The Society of Chiropodists and Podiatrists describes them as follows:
Chiropodists and Podiatrists, deal with the assessment, diagnosis and treatment of the lower limb are qualified to treat people with arthritis, diabetes, nail surgery and sports injuries. They work with people of all ages but play a particularly important role in helping older people to stay mobile and, therefore, independent.
This definition is reassuring for those people who have used chiropodists and now need to get used to the title “Podiatrist”. However, while Chiropody is an important part of Podiatry, it is not the whole of Podiatry. A Podiatrist can also be involved in more specialist areas such as Podiatric Biomechanics or Musculoskeletal Podiatry. Such Podiatrists perform important work in relieving mechanically induced aches, pains and strains in their clients.
So in principle they are the same qualification, and both titles are legally protected. You can be sure that only a properly trained professional should use these titles. This protects you from substandard treatment from improperly trained individuals.
…is the science which studies structures and functions of biological systems (e.g. the human body) using the knowledge and methods of mechanics.
…is the study of forces acting on the human body, its structures and functions with particular reference to the feet and lower limbs. Podiatric biomechanics uses this mechanical engineering knowledge in the diagnosis, treatment and management of lower limb problems. It also takes into account how biomechanical issues originating from higher up the body might affect the lower limbs, and considers how lower limb dysfunction might affect other parts of the body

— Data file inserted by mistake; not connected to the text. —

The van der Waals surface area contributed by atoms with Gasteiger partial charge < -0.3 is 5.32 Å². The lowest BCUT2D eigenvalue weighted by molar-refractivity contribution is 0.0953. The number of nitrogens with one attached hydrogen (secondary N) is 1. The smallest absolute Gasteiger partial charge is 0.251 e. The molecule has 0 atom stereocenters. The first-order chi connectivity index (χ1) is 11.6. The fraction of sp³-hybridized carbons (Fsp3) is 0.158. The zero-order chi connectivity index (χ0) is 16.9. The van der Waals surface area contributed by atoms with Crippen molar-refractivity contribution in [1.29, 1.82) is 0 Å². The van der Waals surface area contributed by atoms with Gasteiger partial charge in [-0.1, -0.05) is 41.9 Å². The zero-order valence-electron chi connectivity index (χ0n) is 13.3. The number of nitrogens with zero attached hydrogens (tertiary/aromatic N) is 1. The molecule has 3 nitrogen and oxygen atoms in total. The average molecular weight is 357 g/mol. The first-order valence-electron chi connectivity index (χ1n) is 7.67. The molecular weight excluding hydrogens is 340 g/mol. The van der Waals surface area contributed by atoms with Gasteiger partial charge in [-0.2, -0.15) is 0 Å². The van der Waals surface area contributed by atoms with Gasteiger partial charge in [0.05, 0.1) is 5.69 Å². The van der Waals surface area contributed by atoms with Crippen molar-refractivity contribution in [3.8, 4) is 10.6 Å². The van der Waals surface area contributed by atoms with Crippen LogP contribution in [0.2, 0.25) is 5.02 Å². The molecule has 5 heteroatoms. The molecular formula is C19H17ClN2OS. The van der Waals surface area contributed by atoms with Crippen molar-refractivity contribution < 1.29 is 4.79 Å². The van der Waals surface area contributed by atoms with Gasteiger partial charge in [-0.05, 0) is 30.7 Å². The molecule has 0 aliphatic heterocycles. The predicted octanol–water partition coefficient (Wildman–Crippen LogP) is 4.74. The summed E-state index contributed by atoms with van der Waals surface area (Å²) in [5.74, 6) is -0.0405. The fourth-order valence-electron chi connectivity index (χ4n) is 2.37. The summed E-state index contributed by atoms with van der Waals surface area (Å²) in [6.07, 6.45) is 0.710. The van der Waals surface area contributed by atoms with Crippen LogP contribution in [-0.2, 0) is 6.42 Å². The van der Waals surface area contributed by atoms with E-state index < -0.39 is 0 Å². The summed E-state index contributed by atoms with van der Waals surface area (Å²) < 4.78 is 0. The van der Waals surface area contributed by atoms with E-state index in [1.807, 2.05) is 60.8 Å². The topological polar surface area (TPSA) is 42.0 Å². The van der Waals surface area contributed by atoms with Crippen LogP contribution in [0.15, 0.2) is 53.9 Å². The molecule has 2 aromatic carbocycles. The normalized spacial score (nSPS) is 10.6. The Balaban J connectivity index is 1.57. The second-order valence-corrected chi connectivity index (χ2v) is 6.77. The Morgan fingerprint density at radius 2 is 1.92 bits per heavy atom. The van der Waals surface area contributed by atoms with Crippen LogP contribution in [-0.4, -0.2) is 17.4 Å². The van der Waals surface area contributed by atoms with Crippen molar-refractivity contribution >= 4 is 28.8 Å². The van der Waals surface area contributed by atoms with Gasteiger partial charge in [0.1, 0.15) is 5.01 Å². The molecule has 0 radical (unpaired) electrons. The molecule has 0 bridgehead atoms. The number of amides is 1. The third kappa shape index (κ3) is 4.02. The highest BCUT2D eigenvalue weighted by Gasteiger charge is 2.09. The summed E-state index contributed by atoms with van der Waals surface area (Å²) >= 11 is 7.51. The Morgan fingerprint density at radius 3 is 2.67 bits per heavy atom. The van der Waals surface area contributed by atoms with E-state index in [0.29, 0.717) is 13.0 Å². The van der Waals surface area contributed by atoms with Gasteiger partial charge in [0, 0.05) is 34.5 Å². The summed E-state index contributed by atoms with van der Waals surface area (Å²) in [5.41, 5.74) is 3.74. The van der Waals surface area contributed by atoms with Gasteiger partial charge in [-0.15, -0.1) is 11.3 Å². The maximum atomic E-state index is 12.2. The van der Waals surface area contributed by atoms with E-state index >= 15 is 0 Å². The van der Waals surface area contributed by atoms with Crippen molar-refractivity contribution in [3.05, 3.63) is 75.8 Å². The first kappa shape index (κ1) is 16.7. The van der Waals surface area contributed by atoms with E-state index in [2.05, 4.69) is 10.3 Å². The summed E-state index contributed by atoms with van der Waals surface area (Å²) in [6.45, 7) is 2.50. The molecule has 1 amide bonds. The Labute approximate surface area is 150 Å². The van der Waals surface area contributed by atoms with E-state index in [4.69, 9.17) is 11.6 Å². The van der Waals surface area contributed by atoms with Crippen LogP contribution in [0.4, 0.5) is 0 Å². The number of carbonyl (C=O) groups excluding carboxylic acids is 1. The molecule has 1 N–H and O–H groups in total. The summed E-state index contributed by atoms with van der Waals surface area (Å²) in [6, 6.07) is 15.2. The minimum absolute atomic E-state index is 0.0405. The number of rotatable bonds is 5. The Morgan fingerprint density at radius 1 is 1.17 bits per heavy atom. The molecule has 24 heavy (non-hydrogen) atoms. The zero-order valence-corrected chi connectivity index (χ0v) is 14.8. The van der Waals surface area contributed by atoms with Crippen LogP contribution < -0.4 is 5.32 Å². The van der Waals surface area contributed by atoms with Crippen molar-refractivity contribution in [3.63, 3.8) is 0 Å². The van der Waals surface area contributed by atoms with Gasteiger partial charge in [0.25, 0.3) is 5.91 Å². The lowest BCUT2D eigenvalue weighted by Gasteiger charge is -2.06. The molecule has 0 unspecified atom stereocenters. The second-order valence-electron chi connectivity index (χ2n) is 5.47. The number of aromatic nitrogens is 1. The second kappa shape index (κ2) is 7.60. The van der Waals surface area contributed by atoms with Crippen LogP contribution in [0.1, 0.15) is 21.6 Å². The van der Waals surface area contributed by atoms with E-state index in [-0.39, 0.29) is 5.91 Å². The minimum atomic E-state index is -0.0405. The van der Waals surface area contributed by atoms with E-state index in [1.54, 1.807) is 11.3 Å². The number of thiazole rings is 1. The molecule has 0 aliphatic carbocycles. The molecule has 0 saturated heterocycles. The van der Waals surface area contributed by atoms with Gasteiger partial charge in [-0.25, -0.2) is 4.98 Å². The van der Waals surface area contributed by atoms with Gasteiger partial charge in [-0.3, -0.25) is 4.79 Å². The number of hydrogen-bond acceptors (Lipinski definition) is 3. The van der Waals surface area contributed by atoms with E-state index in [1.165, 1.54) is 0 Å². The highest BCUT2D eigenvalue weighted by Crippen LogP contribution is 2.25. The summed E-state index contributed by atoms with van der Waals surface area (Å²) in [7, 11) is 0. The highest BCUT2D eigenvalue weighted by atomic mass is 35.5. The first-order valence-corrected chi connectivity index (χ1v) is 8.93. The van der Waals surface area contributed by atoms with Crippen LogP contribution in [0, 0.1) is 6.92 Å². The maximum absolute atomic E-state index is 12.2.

…is a part of human biomechanical assessment. In humans it is the systematic study of locomotion using the observer’s eye and brain, to assess, plan, and treat individuals with conditions affecting their ability to walk or run efficiently and without pain. Observations may be augmented by instrumentation for measuring body movements, body mechanics, and the muscle activity. Gait analysis is also commonly used in sports biomechanics to help athletes run more efficiently and to identify posture-related or movement-related problems in people with injuries.
Gait analysis helps in drawing various conclusions about clients problems from their gait.